meghb
Posts: 79
Joined: Wed Jun 01, 2016 9:14 pm

Hyundai Ioniq: Tesla might have shown us the way, but Hyundai's likely to get us there

Tue Aug 02, 2016 7:11 pm

Very reassuring article for those planning to buy the car in Hyundia IONIQ forum.

Hyundai has pulled the covers off the Ioniq in Europe, a new green car that uniquely provides the choice of three power options: hybrid, electric and plug-in hybrid.

The Ioniq is not only Hyundai's first hybrid model, it's also its first electric car, as well as being a gamble that one car style is going to appeal to those looking for an alternative to conventional combustion engines. This is as much a rival to Toyota's popular Prius, as it is to Nissan's Leaf.

Like Toyota and Nissan, Hyundai is pitching the Ioniq to everybody. The Ioniq certainly makes hybrid and electric cars more accessible, undercutting the price of the established Prius, offering more practicality and appeal than the Leaf, while sticking to what Hyundai is known for - lots of standard features and long warranties, both on the car and the battery.

This makes the Ioniq more important than you might first think. It's an increase in the hybrid and electric options available, and while it might not take the headlines that Tesla does with its Silicon Valley posturing, it's likely to appeal to a good number of everyday drivers as brands like Hyundai and Kia enjoy increasing acceptability in the UK.

Tesla may have done more to popularise electric cars than any other manufacturer, but it's likely to be someone like Hyundai that puts an electric vehicle on an average drive, on an average street.

The first models to launch are the electric and hybrid versions, with plug-in hybrid to follow later in 2017.

Ioniq: Electric or Hybrid?
The Ionic Electric has a 28kWh lithium-ion polymer battery and a 120PS electric motor which offers 295Nm torque, a range of 174 miles (NEDC) and 0-62mph in 10.2 seconds, dropping to 9.9 seconds in sports mode. It consumes 11.5kWh/100km.

For many this will be a numbers game, and much as Tesla has impressed with sports car performance and anxiety-defeating range, you can't get that for the £28,995 (which should drop to £24,494 after the government grant) that Hyundai is asking. That also makes the BMW i3 look a little pricy, although, arguably, you're paying for design panache from BMW, where the Hyundai is more modest.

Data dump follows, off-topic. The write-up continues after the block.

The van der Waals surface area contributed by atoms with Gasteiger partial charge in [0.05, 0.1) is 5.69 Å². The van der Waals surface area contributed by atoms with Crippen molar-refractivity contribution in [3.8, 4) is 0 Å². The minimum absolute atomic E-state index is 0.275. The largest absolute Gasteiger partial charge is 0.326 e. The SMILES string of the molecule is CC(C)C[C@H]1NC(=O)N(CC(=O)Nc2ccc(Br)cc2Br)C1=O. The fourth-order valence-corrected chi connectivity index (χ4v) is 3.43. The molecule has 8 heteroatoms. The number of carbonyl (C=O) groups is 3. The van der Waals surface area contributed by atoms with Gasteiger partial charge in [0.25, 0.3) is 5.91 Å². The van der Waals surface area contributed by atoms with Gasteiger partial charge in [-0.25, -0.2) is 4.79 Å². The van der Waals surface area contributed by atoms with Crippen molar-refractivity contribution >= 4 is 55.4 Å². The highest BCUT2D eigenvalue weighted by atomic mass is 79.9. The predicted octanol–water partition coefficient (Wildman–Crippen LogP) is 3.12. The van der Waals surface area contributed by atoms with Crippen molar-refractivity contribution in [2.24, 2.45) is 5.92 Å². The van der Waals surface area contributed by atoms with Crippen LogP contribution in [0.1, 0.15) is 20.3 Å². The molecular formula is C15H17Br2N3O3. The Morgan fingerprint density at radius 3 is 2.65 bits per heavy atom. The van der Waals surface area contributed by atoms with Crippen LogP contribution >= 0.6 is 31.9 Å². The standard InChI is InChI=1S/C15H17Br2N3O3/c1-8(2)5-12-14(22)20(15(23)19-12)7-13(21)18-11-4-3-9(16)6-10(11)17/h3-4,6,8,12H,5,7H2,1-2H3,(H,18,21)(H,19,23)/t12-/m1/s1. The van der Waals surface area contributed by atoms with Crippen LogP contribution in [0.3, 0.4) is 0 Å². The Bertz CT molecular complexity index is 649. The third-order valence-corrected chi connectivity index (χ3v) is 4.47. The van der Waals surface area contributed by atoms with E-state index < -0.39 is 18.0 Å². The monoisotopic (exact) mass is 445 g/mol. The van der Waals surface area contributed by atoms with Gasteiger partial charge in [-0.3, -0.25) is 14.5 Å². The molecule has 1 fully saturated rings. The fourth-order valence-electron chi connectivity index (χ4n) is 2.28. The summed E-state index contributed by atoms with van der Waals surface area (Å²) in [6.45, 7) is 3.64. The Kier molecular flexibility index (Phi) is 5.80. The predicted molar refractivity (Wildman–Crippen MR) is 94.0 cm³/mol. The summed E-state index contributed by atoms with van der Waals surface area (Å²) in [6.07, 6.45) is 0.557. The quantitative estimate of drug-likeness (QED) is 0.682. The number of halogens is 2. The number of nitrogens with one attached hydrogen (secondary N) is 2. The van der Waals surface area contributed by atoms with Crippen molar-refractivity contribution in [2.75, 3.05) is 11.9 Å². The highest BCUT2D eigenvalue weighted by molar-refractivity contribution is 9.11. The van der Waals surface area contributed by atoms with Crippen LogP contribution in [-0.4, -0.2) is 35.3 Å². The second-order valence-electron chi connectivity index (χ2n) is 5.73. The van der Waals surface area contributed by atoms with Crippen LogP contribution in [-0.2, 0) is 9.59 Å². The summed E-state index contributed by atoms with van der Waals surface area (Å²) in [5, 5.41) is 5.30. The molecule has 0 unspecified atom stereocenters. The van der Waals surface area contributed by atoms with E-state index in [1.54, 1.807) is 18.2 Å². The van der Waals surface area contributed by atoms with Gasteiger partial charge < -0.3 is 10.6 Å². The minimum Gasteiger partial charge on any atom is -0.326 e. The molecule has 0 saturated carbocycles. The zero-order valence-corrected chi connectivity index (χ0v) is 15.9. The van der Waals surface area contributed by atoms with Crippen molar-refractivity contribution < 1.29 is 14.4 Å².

For the Ioniq Hybrid you'll find a 1.6-litre 105PS petrol engine mated to a 6-speed dual clutch automatic gearbox, with a 44PS, 170Nm torque electric motor and 1.56kWh lithium-ion polymer battery. The hybrid will hit 62mph in 10.8 seconds, but the important figure is 83.1mpg and CO2 emissions of 79g/km, with power recouped through regenerative braking.

The Ioniq Hybrid is competitively priced too, starting at £19,995 for the SE trim. With that you get aircon, autonomous emergency braking, adaptive cruise control, lane assistance, rear parking sensors and camera, Bluetooth, the 5-inch LCD touch display and plenty more. In that sense, this is a fully-loaded car even at that sub-£20k asking price. The Electric comes in Premium and Premium SE trim levels, so you get all that, plus things like wireless phone charging, heated seats, satnav, Android Auto and Apple CarPlay and more.

The Ioniq plug-in hybrid hasn't been fully specified yet, but will boost the battery to 8.9kWh, letting you cruise for up to 30 miles on electric alone. Prices will be confirmed closer to launch in 2017.

Both the Ioniq Electric and Ioniq Hybrid will be available from 13 October 2016, providing a good dab of practicality and affordability in the eco sector.

ioniqfan
Posts: 69
Joined: Sun Feb 05, 2017 5:13 pm

Re: Hyundai Ioniq: Tesla might have shown us the way, but Hyundai's likely to get us there

Wed Aug 03, 2016 8:34 pm

Hyundai is doing a remarkable job in promoting green technologies in cars.

Lisbon
Posts: 69
Joined: Thu Jun 02, 2016 9:01 am

Re: Hyundai Ioniq: Tesla might have shown us the way, but Hyundai's likely to get us there

Fri Aug 05, 2016 4:05 pm

Are they doing anything about battery recycling?

hstyles
Posts: 55
Joined: Wed Jun 15, 2016 11:51 pm

Re: Hyundai Ioniq: Tesla might have shown us the way, but Hyundai's likely to get us there

Sun Aug 07, 2016 7:39 pm

Elon Musk has changed the auto industry. He has shown that electric cars are the future and Hyundai IONIQ is a great step towards eco friendly cars.

sam
Posts: 131
Joined: Sat Jul 09, 2016 1:39 pm

Re: Hyundai Ioniq: Tesla might have shown us the way, but Hyundai's likely to get us there

Tue Aug 09, 2016 4:16 pm

I would have to disagree Hyundai is making some technology changes projected in the near future they do have a fantastic warranty that they're known for the car looks absolutely sleek and great but their technology is just a little bit behind

aidan
Posts: 121
Joined: Sat Jul 09, 2016 1:36 pm

Re: Hyundai Ioniq: Tesla might have shown us the way, but Hyundai's likely to get us there

Tue Aug 09, 2016 5:02 pm

Hyundai has a lot of good things going for it give it time to reach its technological potential bringing that technology to its vehicles and it may be a front-runner